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Difference between revisions of "G (letter)"

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(Use in English)
(Use in English)
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:''See also '''[[GH]]'''''
 
:''See also '''[[GH]]'''''
  
'''g''' is pronounced in the throat, a voiced '''k''' as in '''kíng''' (compare '''gâte''' and '''Kâte''': the accents show stress and pronunciation: see [[English spellings]]); or it is pronounced like '''j''' in '''Jûne''' ('d' sound followed by the 'zh' sound: []).
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'''g''' is pronounced in the throat, a voiced '''k''' as in '''kíng''' (compare '''gâte''' and '''Kâte''': the accents show stress and pronunciation: see [[English spellings]]); or it is pronounced like '''j''' in '''Jûne''' ('d' sound followed by the 'zh' sound: [[International Phonetic Alphabet|IPA]] 'dʒ').
  
 
Hard '''g''', the voiced 'k': '''goòd, dóg, guàrd, gúm, ágony, guést, bíg, píg, wríggle, squíggle, égg, flág, ság, Péggy, regâle'''.
 
Hard '''g''', the voiced 'k': '''goòd, dóg, guàrd, gúm, ágony, guést, bíg, píg, wríggle, squíggle, égg, flág, ság, Péggy, regâle'''.

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G, g is a letter of the Latin alphabet. It is the seventh letter of most variants, being placed after F and before H, as is the case for instance in the English alphabet. Its English name is pronounced [ˈdʒiː], that is gee as in gee up.

Use in English

A B C D E F G H I J K L M N O P Q R S T U V W X Y Z
Use in English
Alphabetical word list
Retroalphabetical list  
Common misspellings  

See also GH

g is pronounced in the throat, a voiced k as in kíng (compare gâte and Kâte: the accents show stress and pronunciation: see English spellings); or it is pronounced like j in Jûne ('d' sound followed by the 'zh' sound: IPA 'dʒ').

Hard g, the voiced 'k': goòd, dóg, guàrd, gúm, ágony, guést, bíg, píg, wríggle, squíggle, égg, flág, ság, Péggy, regâle.

Words beginning with gu- plus a front vowel, e, i or y, have the hard sound; the u is written to show this, and is itself silent: guîde, guínea, guéss, guést, guŷ, guílty (cf. hard final-sound g followed by silent -ue in lêague, plâgue) - similarly, hard gh- in ghôst, ghoûlish, ghāstly.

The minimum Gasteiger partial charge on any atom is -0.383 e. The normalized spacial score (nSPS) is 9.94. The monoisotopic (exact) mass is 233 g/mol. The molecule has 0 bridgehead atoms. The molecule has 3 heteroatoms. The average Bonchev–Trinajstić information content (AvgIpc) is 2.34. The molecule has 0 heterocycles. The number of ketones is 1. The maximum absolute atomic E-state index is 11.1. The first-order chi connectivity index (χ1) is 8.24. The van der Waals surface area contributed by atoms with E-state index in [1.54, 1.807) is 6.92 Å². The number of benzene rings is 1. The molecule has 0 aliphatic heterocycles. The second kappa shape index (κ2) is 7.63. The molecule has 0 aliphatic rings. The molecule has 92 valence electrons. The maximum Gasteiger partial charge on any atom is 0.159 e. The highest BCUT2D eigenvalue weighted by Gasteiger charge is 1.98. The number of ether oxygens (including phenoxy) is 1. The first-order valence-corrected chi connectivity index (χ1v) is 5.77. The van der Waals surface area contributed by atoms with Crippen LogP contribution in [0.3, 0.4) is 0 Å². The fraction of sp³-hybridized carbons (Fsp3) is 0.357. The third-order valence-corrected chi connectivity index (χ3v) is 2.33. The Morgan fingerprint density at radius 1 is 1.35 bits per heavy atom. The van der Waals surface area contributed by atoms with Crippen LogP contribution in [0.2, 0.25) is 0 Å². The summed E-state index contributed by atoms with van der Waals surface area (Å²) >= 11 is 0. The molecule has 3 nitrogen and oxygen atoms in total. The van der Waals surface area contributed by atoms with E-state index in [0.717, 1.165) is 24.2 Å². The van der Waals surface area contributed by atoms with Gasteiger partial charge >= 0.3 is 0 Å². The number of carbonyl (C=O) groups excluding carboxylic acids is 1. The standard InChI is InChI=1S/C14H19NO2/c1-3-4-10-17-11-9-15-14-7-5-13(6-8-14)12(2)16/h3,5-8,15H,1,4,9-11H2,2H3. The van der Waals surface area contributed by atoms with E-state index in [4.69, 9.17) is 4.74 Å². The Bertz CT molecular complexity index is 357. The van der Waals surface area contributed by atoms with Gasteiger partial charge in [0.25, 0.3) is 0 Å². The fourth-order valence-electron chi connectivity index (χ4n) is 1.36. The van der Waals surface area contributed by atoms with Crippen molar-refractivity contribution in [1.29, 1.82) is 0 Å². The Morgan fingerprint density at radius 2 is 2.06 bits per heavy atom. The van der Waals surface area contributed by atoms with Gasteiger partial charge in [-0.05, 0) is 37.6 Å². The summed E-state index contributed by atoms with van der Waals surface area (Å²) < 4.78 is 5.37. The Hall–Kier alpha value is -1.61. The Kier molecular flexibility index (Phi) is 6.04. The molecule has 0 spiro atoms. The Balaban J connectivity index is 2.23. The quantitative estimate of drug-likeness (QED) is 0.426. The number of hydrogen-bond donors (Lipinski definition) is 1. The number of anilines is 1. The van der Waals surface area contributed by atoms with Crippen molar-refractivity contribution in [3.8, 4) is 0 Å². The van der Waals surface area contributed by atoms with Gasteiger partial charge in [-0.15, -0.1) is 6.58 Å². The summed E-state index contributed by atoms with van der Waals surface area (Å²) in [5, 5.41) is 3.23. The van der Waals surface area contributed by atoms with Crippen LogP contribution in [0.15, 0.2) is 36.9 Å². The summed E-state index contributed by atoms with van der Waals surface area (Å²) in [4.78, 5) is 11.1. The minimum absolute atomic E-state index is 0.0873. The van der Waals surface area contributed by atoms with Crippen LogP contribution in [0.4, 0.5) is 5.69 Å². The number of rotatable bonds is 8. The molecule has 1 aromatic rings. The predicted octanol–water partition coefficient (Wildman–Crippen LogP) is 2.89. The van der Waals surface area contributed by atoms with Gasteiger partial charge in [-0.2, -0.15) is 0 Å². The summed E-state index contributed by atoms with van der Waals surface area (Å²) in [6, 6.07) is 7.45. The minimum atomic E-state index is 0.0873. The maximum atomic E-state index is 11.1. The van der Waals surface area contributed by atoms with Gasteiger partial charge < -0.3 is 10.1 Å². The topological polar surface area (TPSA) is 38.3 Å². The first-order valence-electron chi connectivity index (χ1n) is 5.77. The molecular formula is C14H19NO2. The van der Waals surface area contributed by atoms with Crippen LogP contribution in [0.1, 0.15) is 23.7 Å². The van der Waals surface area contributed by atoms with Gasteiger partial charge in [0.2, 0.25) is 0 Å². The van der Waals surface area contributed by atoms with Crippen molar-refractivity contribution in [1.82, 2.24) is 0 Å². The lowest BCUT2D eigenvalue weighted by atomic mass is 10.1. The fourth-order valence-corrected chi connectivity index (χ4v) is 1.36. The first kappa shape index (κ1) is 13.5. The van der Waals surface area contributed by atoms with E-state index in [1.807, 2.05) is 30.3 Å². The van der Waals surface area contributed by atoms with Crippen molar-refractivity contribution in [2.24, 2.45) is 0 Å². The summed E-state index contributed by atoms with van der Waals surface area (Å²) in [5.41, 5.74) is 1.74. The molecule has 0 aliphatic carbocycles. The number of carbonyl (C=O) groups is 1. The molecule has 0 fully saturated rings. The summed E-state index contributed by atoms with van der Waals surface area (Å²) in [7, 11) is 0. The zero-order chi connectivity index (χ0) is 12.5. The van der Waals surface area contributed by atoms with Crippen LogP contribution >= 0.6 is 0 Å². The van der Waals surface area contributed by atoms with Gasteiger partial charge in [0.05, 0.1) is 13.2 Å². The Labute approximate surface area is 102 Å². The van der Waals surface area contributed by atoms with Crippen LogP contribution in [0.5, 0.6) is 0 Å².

Soft g, sounding like 'j', found before front vowels e, i and y medially often preceded by a d following a short vowel: George, gín, gŷroscope, géntleman, geriátric, giráffe, Gërmany, hédge, lódge, cúdgel, brídge, egrêgious, édgy, pâge, Nîgel, wâge.

Soft g is rarely doubled as in exággerate.

But g before e and i is hard in some words, often at the beginning: gíve, gét, gíbbon, gízzard, gíg, gíld gold (= guíld society), gíll fish (cf. soft g in gíll quarter pint = Jíll person), gíddy, begín, and beginning the last syllable in Háringèy = Hárringây.

g has the 'zh' sound only in the name of the former French colony Nigér (*Nìzhér). The name of the river and delta, also spelt Nîger, and the former British colony Nigêria both have the normal soft 'j' sound of g - and a different î sound.

g is always soft in penultimate position before e: áverage, bínge, although there is an alternative spelling of renègue, renège, keeping its hard g sound.

For a hard g before final e, a French-style ending is required, -gue, where the -ue is silent: lêague, intrìgue, plâgue, vâgue, Hâgue (similarly with -que).

Before suffixes, hard g is doubled to keep the preceding vowel short: dígging, pégging, lágging, fóggy, dóggie, dógged, béggar, rúgger and also finally in égg and in surnames: Clégg, Hógg = hóg animal, Wrágg = rág cloth, Rígg = ríg ship and before final s in Bíggs.

There is a soft g in dúngeon, *dúnjən, and díngy dirty, *dínjy; dínghy boat has the ng sound, with or without a g sound following it, depending on the speaker. Hard g is gh in spaghétti, ghôul, ghôst.

g begins consonant clusters: glûe, ignŏre (g sounded, cf. gnôme garden = Nõme Alaska), grêen.

Although pronounced after the í in ignŏre, g is often silent before n (cf. k in knôw) initially: gnôme, gnåw, or, more often, medially after a long vowel or diphthong: sîgn (cf. sígnal, g pronounced) resîgn, desîgn, impûgn, dèign, rèign monarch (= râin wet), campâign, and after an unstressed vowel in fóreign; and sometimes, from French, -gne: champâgne, colôgne.

g also combines to form the eccentric digraph gh.

See also